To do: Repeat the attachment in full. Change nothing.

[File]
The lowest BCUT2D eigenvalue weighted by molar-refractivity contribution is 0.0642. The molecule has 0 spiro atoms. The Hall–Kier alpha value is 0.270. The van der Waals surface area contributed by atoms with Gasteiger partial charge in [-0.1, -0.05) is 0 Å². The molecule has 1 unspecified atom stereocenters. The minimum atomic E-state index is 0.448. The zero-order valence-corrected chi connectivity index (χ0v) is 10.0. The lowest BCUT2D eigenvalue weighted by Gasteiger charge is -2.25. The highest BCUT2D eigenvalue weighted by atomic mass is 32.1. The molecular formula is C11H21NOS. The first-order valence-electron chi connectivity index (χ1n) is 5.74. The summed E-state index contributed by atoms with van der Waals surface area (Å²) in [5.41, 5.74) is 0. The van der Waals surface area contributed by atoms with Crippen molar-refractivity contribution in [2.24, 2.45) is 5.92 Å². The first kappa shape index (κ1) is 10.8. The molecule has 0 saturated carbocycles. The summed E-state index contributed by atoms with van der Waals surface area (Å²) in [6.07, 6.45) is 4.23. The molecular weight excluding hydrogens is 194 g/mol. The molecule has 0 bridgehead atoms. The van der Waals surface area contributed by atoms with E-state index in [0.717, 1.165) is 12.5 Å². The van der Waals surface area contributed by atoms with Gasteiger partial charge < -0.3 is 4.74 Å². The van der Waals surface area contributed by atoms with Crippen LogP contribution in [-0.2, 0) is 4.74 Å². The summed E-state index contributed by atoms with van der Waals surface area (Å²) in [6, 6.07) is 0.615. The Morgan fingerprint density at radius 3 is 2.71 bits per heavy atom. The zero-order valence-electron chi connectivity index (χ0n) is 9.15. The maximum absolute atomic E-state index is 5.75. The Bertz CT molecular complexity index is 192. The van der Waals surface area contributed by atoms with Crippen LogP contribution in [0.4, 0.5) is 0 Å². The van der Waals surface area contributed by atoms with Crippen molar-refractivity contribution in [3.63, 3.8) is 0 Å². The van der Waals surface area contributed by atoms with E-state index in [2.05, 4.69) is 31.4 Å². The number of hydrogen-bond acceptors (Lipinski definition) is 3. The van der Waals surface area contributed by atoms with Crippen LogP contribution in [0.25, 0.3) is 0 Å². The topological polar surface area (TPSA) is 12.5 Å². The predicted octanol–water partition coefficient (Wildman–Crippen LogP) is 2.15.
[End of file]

The lowest BCUT2D eigenvalue weighted by molar-refractivity contribution is 0.0642. The molecule has 0 spiro atoms. The Hall–Kier alpha value is 0.270. The van der Waals surface area contributed by atoms with Gasteiger partial charge in [-0.1, -0.05) is 0 Å². The molecule has 1 unspecified atom stereocenters. The minimum atomic E-state index is 0.448. The zero-order valence-corrected chi connectivity index (χ0v) is 10.0. The lowest BCUT2D eigenvalue weighted by Gasteiger charge is -2.25. The highest BCUT2D eigenvalue weighted by atomic mass is 32.1. The molecular formula is C11H21NOS. The first-order valence-electron chi connectivity index (χ1n) is 5.74. The summed E-state index contributed by atoms with van der Waals surface area (Å²) in [5.41, 5.74) is 0. The van der Waals surface area contributed by atoms with Crippen molar-refractivity contribution in [2.24, 2.45) is 5.92 Å². The first kappa shape index (κ1) is 10.8. The molecule has 0 saturated carbocycles. The summed E-state index contributed by atoms with van der Waals surface area (Å²) in [6.07, 6.45) is 4.23. The molecular weight excluding hydrogens is 194 g/mol. The molecule has 0 bridgehead atoms. The van der Waals surface area contributed by atoms with E-state index in [0.717, 1.165) is 12.5 Å². The van der Waals surface area contributed by atoms with Gasteiger partial charge < -0.3 is 4.74 Å². The van der Waals surface area contributed by atoms with Crippen LogP contribution in [-0.2, 0) is 4.74 Å². The summed E-state index contributed by atoms with van der Waals surface area (Å²) in [6, 6.07) is 0.615. The Morgan fingerprint density at radius 3 is 2.71 bits per heavy atom. The zero-order valence-electron chi connectivity index (χ0n) is 9.15. The maximum absolute atomic E-state index is 5.75. The Bertz CT molecular complexity index is 192. The van der Waals surface area contributed by atoms with Crippen LogP contribution in [0.4, 0.5) is 0 Å². The van der Waals surface area contributed by atoms with Crippen molar-refractivity contribution in [3.63, 3.8) is 0 Å². The van der Waals surface area contributed by atoms with E-state index in [2.05, 4.69) is 31.4 Å². The number of hydrogen-bond acceptors (Lipinski definition) is 3. The van der Waals surface area contributed by atoms with Crippen LogP contribution in [0.25, 0.3) is 0 Å². The topological polar surface area (TPSA) is 12.5 Å². The predicted octanol–water partition coefficient (Wildman–Crippen LogP) is 2.15.